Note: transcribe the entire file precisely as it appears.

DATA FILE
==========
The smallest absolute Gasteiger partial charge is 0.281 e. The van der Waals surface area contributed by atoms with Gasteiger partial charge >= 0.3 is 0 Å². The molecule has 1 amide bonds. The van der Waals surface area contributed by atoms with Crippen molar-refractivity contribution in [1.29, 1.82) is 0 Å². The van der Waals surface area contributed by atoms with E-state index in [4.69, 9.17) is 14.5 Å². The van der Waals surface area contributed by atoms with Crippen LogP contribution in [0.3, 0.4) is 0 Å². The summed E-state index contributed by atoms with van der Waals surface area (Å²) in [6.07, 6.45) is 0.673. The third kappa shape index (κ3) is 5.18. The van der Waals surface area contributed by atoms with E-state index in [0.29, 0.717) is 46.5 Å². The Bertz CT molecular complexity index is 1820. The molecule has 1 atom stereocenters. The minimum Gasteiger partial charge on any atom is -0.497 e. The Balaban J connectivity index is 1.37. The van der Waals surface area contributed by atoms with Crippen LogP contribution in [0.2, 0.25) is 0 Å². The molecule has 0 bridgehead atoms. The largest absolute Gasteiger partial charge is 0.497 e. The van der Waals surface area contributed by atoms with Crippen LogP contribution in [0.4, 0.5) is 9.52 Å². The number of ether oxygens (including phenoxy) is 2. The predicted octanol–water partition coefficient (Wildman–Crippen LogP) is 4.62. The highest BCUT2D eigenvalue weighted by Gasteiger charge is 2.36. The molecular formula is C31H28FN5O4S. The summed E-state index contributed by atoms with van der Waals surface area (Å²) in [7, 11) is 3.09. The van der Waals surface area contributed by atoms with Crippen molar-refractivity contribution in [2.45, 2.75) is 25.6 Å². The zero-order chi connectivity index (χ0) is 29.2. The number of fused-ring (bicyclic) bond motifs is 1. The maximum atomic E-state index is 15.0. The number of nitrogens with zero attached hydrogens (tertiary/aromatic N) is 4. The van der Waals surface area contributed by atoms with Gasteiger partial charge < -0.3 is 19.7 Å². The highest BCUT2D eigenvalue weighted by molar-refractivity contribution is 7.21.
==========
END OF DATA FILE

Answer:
The smallest absolute Gasteiger partial charge is 0.281 e. The van der Waals surface area contributed by atoms with Gasteiger partial charge >= 0.3 is 0 Å². The molecule has 1 amide bonds. The van der Waals surface area contributed by atoms with Crippen molar-refractivity contribution in [1.29, 1.82) is 0 Å². The van der Waals surface area contributed by atoms with E-state index in [4.69, 9.17) is 14.5 Å². The van der Waals surface area contributed by atoms with Crippen LogP contribution in [0.3, 0.4) is 0 Å². The summed E-state index contributed by atoms with van der Waals surface area (Å²) in [6.07, 6.45) is 0.673. The third kappa shape index (κ3) is 5.18. The van der Waals surface area contributed by atoms with E-state index in [0.29, 0.717) is 46.5 Å². The Bertz CT molecular complexity index is 1820. The molecule has 1 atom stereocenters. The minimum Gasteiger partial charge on any atom is -0.497 e. The Balaban J connectivity index is 1.37. The van der Waals surface area contributed by atoms with Crippen LogP contribution in [0.2, 0.25) is 0 Å². The molecule has 0 bridgehead atoms. The largest absolute Gasteiger partial charge is 0.497 e. The van der Waals surface area contributed by atoms with Crippen LogP contribution in [0.4, 0.5) is 9.52 Å². The number of ether oxygens (including phenoxy) is 2. The predicted octanol–water partition coefficient (Wildman–Crippen LogP) is 4.62. The highest BCUT2D eigenvalue weighted by Gasteiger charge is 2.36. The molecular formula is C31H28FN5O4S. The summed E-state index contributed by atoms with van der Waals surface area (Å²) in [7, 11) is 3.09. The van der Waals surface area contributed by atoms with Crippen molar-refractivity contribution in [2.45, 2.75) is 25.6 Å². The zero-order chi connectivity index (χ0) is 29.2. The number of fused-ring (bicyclic) bond motifs is 1. The maximum atomic E-state index is 15.0. The number of nitrogens with zero attached hydrogens (tertiary/aromatic N) is 4. The van der Waals surface area contributed by atoms with Gasteiger partial charge < -0.3 is 19.7 Å². The highest BCUT2D eigenvalue weighted by molar-refractivity contribution is 7.21.